Peter Riegert - Quotes

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There are times when you have to fight for something you believe in, that you love.

There are times when you have to fight for something you believe in, that you love.

You have to have an ego to be an actor, but you need an ego just to get through life! Unless you want to sit on a corner and suck your thumb, it takes a healthy ego to get up in the morning and say, 'I deserve to be here.' ---->>>

As a matter of fact, part of being Jewish is the whole question of what it is to be a Jew. ---->>>

Ease is something that I think many admire in other people, in sports or whatever it may be. ---->>>

I adapted an O. Henry short story called 'By Courier,' which got nominated for a Best Short Subject Oscar. ---->>>

I apply the three gag rule, which is if I can read a script without gagging more than three times, then maybe I can say yes to this job. ---->>>

I like Guinness, and that will make anyone Irish. That and soda bread, and I'm good to go. ---->>>

In 2000, I realized I had reached that certain age when the parts get scarcer. So I decided to try my hand at directing. ---->>>

It never occurs to me that acting with a superstar is something to worry about. I figure the bigger the better because more will be demanded of me. ---->>>

It's a very neurotic time we live in, this postanalytical period where everybody goes to a shrink to solve their problems. ---->>>

Setting a movie in an earlier age gives it a mythical quality. ---->>>

Sometimes you make a connection with a writer or a piece of material, and there's not much to ask. ---->>>

You realize Shakespeare wasn't stuck for an idea when he said, 'All the world's a stage.' ---->>>

You rely on a lot of things about learning to play a particular character. ---->>>

A movie is a filmed rehearsal in a way. The audience doesn't know that because you're taking out the things that don't work. There's no comparison to the theater because it's live. But making a movie is just as challenging and exciting, I find. A movie is pure process. The theater is the result of process. ---->>>

I did 'Animal House' in 1978, then 'Local Hero' in 1983, and then in '88, 'Crossing Delancey.' And I realized that every three to five years, you need a big role to put you into the national psyche. ---->>>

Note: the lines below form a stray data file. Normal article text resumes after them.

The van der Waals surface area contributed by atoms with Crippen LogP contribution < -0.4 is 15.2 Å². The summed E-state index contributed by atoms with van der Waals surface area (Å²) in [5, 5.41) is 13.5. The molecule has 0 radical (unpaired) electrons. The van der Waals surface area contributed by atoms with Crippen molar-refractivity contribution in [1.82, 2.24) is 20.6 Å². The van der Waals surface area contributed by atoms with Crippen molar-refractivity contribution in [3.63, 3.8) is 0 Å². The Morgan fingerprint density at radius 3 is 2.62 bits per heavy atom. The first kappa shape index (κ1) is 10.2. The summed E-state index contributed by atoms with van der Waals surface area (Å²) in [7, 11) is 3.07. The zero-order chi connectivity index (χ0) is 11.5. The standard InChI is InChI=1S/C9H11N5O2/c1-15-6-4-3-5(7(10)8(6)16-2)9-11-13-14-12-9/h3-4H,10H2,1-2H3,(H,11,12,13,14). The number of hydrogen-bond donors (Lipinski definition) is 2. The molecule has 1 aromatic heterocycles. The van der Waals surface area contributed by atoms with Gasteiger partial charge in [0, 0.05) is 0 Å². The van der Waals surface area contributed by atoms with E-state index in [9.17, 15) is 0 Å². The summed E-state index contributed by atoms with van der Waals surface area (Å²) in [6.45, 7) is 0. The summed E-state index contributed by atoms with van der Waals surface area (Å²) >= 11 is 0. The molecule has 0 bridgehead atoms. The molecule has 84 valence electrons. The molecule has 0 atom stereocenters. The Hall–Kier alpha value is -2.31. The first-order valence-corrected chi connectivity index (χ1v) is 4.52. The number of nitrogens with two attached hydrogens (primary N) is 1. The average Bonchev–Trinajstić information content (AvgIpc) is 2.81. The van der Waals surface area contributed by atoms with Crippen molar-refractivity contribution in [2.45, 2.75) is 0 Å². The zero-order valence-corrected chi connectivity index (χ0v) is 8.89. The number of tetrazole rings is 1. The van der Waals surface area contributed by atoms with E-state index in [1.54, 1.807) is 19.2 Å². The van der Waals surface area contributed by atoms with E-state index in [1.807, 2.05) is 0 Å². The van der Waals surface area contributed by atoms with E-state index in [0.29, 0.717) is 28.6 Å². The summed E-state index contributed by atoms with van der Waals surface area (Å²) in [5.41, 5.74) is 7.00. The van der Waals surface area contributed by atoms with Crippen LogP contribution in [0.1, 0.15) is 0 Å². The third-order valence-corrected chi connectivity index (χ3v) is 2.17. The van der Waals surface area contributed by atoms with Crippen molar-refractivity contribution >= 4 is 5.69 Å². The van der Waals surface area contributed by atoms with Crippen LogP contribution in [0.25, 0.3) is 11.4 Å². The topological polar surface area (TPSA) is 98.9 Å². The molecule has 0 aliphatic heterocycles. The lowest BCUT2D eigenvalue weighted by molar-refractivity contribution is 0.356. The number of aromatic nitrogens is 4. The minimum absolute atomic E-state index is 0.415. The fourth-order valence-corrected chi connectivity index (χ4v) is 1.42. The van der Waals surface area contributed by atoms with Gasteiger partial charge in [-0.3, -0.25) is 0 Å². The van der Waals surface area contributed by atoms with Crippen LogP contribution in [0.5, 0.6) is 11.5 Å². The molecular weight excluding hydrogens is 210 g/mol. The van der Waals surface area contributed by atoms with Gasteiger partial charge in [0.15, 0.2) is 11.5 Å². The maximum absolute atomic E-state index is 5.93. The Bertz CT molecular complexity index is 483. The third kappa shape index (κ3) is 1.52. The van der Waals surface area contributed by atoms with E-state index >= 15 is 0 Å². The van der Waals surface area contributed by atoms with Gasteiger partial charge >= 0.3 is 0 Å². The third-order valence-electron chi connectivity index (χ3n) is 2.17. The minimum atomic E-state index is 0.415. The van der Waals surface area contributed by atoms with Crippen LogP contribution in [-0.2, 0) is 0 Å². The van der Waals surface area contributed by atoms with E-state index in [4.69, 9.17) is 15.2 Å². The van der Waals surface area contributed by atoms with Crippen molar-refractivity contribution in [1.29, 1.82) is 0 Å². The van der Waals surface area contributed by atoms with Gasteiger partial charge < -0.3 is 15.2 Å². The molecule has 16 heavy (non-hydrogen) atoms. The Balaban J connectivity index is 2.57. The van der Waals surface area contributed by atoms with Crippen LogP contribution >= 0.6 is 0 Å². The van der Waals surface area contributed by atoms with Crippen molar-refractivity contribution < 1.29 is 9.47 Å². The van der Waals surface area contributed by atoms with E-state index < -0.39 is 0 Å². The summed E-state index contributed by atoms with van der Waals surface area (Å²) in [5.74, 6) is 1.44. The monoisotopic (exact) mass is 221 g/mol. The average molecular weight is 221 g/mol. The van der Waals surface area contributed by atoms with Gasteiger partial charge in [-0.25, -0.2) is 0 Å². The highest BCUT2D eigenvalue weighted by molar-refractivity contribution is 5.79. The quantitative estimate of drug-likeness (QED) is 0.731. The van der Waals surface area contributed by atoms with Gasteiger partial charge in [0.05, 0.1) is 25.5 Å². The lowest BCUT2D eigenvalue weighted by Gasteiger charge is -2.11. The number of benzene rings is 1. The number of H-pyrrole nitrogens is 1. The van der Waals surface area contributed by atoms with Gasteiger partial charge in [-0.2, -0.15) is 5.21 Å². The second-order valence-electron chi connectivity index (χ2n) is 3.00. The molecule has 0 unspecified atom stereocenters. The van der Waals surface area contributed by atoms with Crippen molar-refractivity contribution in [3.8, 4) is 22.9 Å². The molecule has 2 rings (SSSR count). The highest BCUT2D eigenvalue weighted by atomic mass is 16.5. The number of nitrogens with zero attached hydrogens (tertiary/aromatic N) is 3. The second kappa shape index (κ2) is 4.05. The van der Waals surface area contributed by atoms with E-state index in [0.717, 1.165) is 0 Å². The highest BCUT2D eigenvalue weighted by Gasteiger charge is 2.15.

I did a play in high school, then one in college. My first professional experience was off-off-Broadway. I'm conveniently blocking the title. I'm sure I was terrible. ---->>>

I got to learn from the American audience. Hearing what it is they're not getting. These are audiences, 35 to 40, an older demographic that controls seven to 10 trillion dollars. And the producers and distributors have convinced themselves this group doesn't go to the movies. ---->>>

I think when you're younger, as an actor you have much more of a notion that you are doing something to the audience. But with experience, I think you begin to worry less about what the audience's experience is and concentrate on working with the other actors, and that tends to let the audience do more work. ---->>>

I've learned there is a void in adult stories across the land. Hollywood, whatever that is anymore, is losing their ability to tell those stories because they're not even thinking of that audience. ---->>>

In 1962, the smallest things were upsetting to authority. It wasn't the Civil Rights Movement. It wasn't the Anti-war Movement. It was something else, but it was a harbinger of what was to come. ---->>>

Obviously, any time you're closer in terms of what your knowledge is to a character, you can add something. But an actor's job is not to play only people he can identify with. ---->>>

There are movies I've seen or books I've read that attach themselves in a way that's greater than the ability to understand why. How do you explain that kind of connectedness? ---->>>

There is a temptation for an actor to editorialize what they're doing. And you can't do that with Pinter. It's almost like a musical score. His lines are so specific, but they can mean different things to different people, like an alternating current. ---->>>

We don't think of them as acting, but we take on certain characteristics based on where we function, and those relationships draw out aspects of who we are as people. And that's what acting is. Different parts draw out different parts of your nature. ---->>>

When you get older, unless you're a huge star, the parts become less and the competition becomes greater. Because the guys left standing are the best. ---->>>

Biography

Peter Riegert profile (peter-riegert.jpg)
Nationality: American
Born: 04-11, 1947
Birthplace: The Bronx, New York, U.S.
Die:
Occupation: Actor
Website:

Peter Riegert (born April 11, 1947) is an American actor, screenwriter and film director, best known for his roles as Donald "Boon" Schoenstein in Animal House (1978), "Mac" MacIntyre in Local Hero (1983), fast-talking gangster Aldo in Oscar (1991), tough, no-nonsense Lt. Kellaway in The Mask (1994), newspaper editor Delbert McGinty in We Bought a Zoo (2011) and glove manufacturer Lou Levov in American Pastoral (2016) (wikipedia)